CALIFORNIA: When triple-digit temperatures hit Woodland Hills this summer, Alma Aguirre isn't going to be thinking about her vehicle baking in the parking lot at Taft High, but the electricity generated by the solar panels covering the school's new carport. The 492-kilowatt, $3.2 million solar carport at Ventura Boulevard and Winnetka Avenue is one of the first to be completed as Los Angeles Unified moves to reduce its utility bills by harnessing the San Fernando Valley's sunshine. "It shades our cars, doesn't cost any money to run and it sometimes makes enough power to give some back to the (electric) grid," said Aguirre, plant manager at Taft.
Los Angeles Unified launched its solar-power initiative in 2009, when it installeda rooftop array at Canoga High. By 2014, it plans to have nearly 60 solar projects erected districtwide, including 26 in the Valley. The entire system will generate a total of 21.3 megawatts of electricity, resulting in savings of $350,000 to $400,000 a year, said Kelly Schmader, chief of the district's Facilities Division. Carport systems are being erected this summer at 15 Valley schools, including two which will also get rooftop arrays. Three additional carports and one more rooftop system are in the planning stages. Although he conceded that solar carports are "somewhat of an eyesore," Schmader said they're cheaper to install and are less likely to create long-term problems than rooftop systems.
Roybal High School in downtown Los Angeles, workers had to penetrate the roof in 1,000 places to install the solar panels. "Punch a hole in a roof," Schmader said, "and water will find its way in." The Division of State Architect, which has to review all school construction plans, said solar projects are becoming increasingly popular as districts try to reduce their energy costs. The agency has reviewed 77 solar projects so far this year, officials said, compared with 36 projects in all of 2007. Although the photovoltaic panels are the most efficient in direct sunlight, they still work during June gloom or the overcast days of winter. Very simply, sunlight reflected on the panels generates a direct-current charge that is transmitted to an inverter. There, it is converted to an alternating-current charge that can be used as electrical power. The systems are designed so that a school uses the solar power first, before drawing electricity from the grid. "We don't have any schools that are completely off the grid - but we're very close," Schmader said.
The district has contracted with five companies to complete the solar program, which is budgeted at about $143 million. LAUSD is paying for the program using $98 million from its construction bond program, $31 million in energy-saving rebates from the city Department of Water and Power and $14 million from a legal settlement with the utility. "Every nickel we spend is bond money, but all the savings are going to the general fund," Schmader said. "People look at these and ask, `How can they afford to build projects when they're laying people off?' I ask, `How can we not afford them?"'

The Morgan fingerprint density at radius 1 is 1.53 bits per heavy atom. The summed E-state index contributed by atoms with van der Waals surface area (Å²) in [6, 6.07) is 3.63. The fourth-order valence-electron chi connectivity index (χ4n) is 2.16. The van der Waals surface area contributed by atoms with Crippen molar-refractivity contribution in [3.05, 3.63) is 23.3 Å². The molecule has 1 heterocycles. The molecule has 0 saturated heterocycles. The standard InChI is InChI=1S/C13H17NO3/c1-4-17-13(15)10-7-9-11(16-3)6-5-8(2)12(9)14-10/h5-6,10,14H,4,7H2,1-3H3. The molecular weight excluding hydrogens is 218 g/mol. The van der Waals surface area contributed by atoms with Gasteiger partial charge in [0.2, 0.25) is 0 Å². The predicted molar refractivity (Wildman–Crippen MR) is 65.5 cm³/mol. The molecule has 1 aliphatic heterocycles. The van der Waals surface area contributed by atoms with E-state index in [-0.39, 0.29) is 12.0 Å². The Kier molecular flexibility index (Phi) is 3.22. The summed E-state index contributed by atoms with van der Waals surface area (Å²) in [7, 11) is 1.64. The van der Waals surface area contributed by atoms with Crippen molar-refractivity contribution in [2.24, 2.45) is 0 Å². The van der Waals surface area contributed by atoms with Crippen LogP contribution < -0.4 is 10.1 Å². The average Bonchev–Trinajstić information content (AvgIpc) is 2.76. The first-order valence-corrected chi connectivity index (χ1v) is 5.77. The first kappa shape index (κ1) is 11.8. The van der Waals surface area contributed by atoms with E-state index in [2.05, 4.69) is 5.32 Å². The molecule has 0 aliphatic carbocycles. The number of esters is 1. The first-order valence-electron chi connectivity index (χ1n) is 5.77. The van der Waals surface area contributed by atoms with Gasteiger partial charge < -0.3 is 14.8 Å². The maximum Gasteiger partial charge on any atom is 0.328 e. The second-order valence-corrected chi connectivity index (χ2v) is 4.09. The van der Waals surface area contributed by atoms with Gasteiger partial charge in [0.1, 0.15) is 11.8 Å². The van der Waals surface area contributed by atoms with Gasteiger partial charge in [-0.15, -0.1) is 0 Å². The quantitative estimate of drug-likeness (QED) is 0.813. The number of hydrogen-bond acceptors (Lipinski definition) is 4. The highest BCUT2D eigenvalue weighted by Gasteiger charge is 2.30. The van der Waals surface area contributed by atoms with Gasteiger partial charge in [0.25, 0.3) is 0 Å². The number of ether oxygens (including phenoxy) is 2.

Nashua, New Hampshire school buildings enjoy energy-efficient infrastructure upgradeSimon Rios, Union Leader
June 24, 2012
NEW HAMPSHIRE: Twelve years ago, improvements began on the heating, ventilation and air conditioning system at Amherst Street Elementary School, Nashua's oldest school building. Now, with advances in energy-efficient boilers, insulation and other technologies, officials are looking to conserve resources at three more schools. But, at $3.5 million a building, the payback could be a long time coming, if ever.
“We have a number of schools that were built in the late 1950s, early 1960s, and they were still using their existing HVAC systems,” said Dan Donovan, chief operating officer for the Nashua School District. “This wasn't done just for savings. The boilers were coming to the end of their useful life.” Donovan said the schools were getting about 50 years out of cast iron boilers before failure issues began to arise. Conversations began over which technology to use. In spite of its high efficiency, geothermal was rejected because of cost. Energy-efficient, gas-powered air displacement systems were the next alternative, containing heat recovery components, full envelope insulation upgrades and dehumidification systems.
An energy-efficient boiler was used at Amherst Street School, in addition to air displacement technology. The air displacement system worked fine, Donovan said, but the energy-efficient boiler didn't work so well and was replaced with a traditional cast iron unit. “When they did at the Amherst Street boiler, we weren't getting the bang for the buck,” he said. “Now, with the technology that's out there, you can.”
By the time bonds for work on Fairgrounds and Ledge Street elementary schools were approved by the city, energy-efficient units were up to par. Donovan said that out of the city's 12 elementary schools, five or six were built during the same period in the 1950s. Ledge Street and Fairgrounds have been completed, and work at Charlotte Avenue is under way. Each school was put out to bid separately, costing $3.5 million apiece.